Another comic book of note was his involvement in the Infinity Gauntlet series with Jim Starlin, he unfortunately had to quit before completing it, but it became the basis of the Avengers movie series. I’ve only highlighted some of George’s biggest moments but he has drawn so many pages and books that it would a year long blog or more to cover them all.
After 25 years of admiring his work I’ve always wanted to meet George and in 2004 I got my wish. I heard George was appearing at Fan Expo in Toronto. I had planned a trip for the first time to New York City just beforehand and I remember arriving back in Montreal just in time to drop my luggage and take a bus out the next day to Toronto. I decided to visit his booth on the Friday night when it would be less busy. I asked George if I could take a picture of him, he said sure and asked if I wanted to be in the picture, I was there alone but luckily another fan agreed to take my camera and the pic. He noticed as I went up to pose with him and put my arm around him, that I was shaking, and he asked if I was OK, I told him that for me, meeting him, was like meeting the Beatles, I knew George was a big Beatles fan, and he totally understood. Unfortunately that picture was taken with my old film camera, something went wrong and the shot didn’t come out. Luckily I got to meet him again in 2006 back in Toronto at Fan Expo and got a picture with my new digital camera. Sometimes you meet your idol and they are not who you expected them to be, sometimes they can disappoint you but George surpassed all my expectations. He was the nicest guy, gracious and spent most of his time drawing for charity that weekend. I could kick myself for not asking for a commission all those years ago what I wouldn’t give for one now.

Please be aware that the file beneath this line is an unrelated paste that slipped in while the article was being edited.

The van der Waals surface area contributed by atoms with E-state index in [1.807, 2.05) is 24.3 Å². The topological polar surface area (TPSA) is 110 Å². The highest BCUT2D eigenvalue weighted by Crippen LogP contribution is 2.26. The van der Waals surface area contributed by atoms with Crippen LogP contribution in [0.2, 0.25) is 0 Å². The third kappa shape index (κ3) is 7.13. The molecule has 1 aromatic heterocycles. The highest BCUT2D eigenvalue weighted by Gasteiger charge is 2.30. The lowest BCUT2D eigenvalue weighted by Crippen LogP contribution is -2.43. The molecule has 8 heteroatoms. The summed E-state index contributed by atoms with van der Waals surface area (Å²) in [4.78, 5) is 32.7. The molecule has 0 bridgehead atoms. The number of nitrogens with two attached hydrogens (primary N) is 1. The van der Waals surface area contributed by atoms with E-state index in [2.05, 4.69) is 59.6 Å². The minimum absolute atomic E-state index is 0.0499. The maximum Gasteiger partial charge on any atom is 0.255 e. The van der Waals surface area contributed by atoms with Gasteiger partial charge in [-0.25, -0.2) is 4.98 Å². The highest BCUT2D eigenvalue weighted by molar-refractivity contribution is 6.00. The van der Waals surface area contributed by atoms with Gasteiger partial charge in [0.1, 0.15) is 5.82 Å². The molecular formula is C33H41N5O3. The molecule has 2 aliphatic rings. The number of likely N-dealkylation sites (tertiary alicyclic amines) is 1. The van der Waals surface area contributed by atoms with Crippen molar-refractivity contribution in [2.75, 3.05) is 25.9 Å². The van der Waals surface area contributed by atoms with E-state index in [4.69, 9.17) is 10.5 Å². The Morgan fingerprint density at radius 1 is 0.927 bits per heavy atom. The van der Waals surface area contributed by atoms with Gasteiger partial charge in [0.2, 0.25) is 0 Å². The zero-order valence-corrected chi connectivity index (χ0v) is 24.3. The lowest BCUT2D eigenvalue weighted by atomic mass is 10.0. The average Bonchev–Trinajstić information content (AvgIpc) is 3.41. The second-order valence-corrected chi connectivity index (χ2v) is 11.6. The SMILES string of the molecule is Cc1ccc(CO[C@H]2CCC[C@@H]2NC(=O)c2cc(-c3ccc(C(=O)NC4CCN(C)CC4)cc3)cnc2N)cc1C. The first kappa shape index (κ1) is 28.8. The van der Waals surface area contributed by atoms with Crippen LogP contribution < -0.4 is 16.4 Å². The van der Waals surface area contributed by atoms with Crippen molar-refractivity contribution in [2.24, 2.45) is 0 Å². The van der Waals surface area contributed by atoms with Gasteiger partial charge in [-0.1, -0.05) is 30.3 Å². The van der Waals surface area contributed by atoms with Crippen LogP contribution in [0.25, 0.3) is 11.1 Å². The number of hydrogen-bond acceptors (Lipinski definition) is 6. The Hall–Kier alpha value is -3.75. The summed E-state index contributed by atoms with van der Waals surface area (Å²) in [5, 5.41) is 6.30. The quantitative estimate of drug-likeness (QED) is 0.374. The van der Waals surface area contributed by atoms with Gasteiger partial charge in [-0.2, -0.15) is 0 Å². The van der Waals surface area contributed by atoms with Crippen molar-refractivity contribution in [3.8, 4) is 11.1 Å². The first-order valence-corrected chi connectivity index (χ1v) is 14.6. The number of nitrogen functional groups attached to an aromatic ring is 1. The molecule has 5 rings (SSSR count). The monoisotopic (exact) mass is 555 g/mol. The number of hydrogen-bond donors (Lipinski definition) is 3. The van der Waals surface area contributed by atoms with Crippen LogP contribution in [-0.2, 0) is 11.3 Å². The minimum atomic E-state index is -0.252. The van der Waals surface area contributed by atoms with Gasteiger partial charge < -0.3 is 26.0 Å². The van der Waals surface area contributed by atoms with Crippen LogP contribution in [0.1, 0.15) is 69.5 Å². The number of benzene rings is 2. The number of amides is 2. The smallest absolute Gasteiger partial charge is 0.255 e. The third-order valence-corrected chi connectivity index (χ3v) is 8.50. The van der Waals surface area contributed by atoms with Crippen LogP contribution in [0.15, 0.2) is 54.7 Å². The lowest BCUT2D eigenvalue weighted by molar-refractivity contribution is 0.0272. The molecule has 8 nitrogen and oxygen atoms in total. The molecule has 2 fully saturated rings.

I’m still crying and devastated to hear of George’s retirement, I can’t imagine not seeing another comic drawn by the master but I’m happy to hear that he is doing financially OK and happy to retire. Thank you George for all those wonderful years of comic books that filled my childhood with joy, you created a magical escape when sometimes school can be cruel. To this day when I draw I still ask, “How would George draw that?” Happy retirement George, it’s well deserved!